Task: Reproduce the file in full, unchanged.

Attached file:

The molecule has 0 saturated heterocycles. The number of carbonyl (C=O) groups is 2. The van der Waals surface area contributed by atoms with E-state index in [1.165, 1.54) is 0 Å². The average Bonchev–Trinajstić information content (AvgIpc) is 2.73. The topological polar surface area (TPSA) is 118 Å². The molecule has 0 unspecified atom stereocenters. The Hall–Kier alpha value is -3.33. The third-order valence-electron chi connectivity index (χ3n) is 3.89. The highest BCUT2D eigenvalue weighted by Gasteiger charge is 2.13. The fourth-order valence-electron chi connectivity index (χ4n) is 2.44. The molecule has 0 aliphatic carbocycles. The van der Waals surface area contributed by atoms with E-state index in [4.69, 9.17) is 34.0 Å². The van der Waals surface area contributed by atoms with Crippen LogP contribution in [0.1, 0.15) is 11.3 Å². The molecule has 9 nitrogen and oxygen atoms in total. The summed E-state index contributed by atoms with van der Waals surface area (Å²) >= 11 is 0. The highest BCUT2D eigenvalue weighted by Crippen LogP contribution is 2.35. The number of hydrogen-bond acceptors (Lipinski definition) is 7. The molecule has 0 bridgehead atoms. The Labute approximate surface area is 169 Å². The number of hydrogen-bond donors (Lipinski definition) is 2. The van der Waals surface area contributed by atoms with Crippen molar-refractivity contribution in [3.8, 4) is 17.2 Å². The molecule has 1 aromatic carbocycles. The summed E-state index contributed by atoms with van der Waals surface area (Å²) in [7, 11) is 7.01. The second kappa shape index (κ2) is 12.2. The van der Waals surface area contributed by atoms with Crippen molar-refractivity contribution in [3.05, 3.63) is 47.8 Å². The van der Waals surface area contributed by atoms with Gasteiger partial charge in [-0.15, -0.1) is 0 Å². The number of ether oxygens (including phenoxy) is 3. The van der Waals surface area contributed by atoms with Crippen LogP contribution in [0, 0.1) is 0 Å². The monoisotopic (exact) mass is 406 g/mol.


The molecule has 0 saturated heterocycles. The number of carbonyl (C=O) groups is 2. The van der Waals surface area contributed by atoms with E-state index in [1.165, 1.54) is 0 Å². The average Bonchev–Trinajstić information content (AvgIpc) is 2.73. The topological polar surface area (TPSA) is 118 Å². The molecule has 0 unspecified atom stereocenters. The Hall–Kier alpha value is -3.33. The third-order valence-electron chi connectivity index (χ3n) is 3.89. The highest BCUT2D eigenvalue weighted by Gasteiger charge is 2.13. The fourth-order valence-electron chi connectivity index (χ4n) is 2.44. The molecule has 0 aliphatic carbocycles. The van der Waals surface area contributed by atoms with E-state index in [4.69, 9.17) is 34.0 Å². The van der Waals surface area contributed by atoms with Crippen LogP contribution in [0.1, 0.15) is 11.3 Å². The molecule has 9 nitrogen and oxygen atoms in total. The summed E-state index contributed by atoms with van der Waals surface area (Å²) >= 11 is 0. The highest BCUT2D eigenvalue weighted by Crippen LogP contribution is 2.35. The number of hydrogen-bond acceptors (Lipinski definition) is 7. The molecule has 0 bridgehead atoms. The Labute approximate surface area is 169 Å². The number of hydrogen-bond donors (Lipinski definition) is 2. The van der Waals surface area contributed by atoms with Crippen molar-refractivity contribution in [3.8, 4) is 17.2 Å². The molecule has 1 aromatic carbocycles. The summed E-state index contributed by atoms with van der Waals surface area (Å²) in [7, 11) is 7.01. The second kappa shape index (κ2) is 12.2. The van der Waals surface area contributed by atoms with Crippen molar-refractivity contribution in [3.05, 3.63) is 47.8 Å². The van der Waals surface area contributed by atoms with Gasteiger partial charge in [-0.15, -0.1) is 0 Å². The number of ether oxygens (including phenoxy) is 3. The van der Waals surface area contributed by atoms with Crippen LogP contribution in [0, 0.1) is 0 Å². The monoisotopic (exact) mass is 406 g/mol.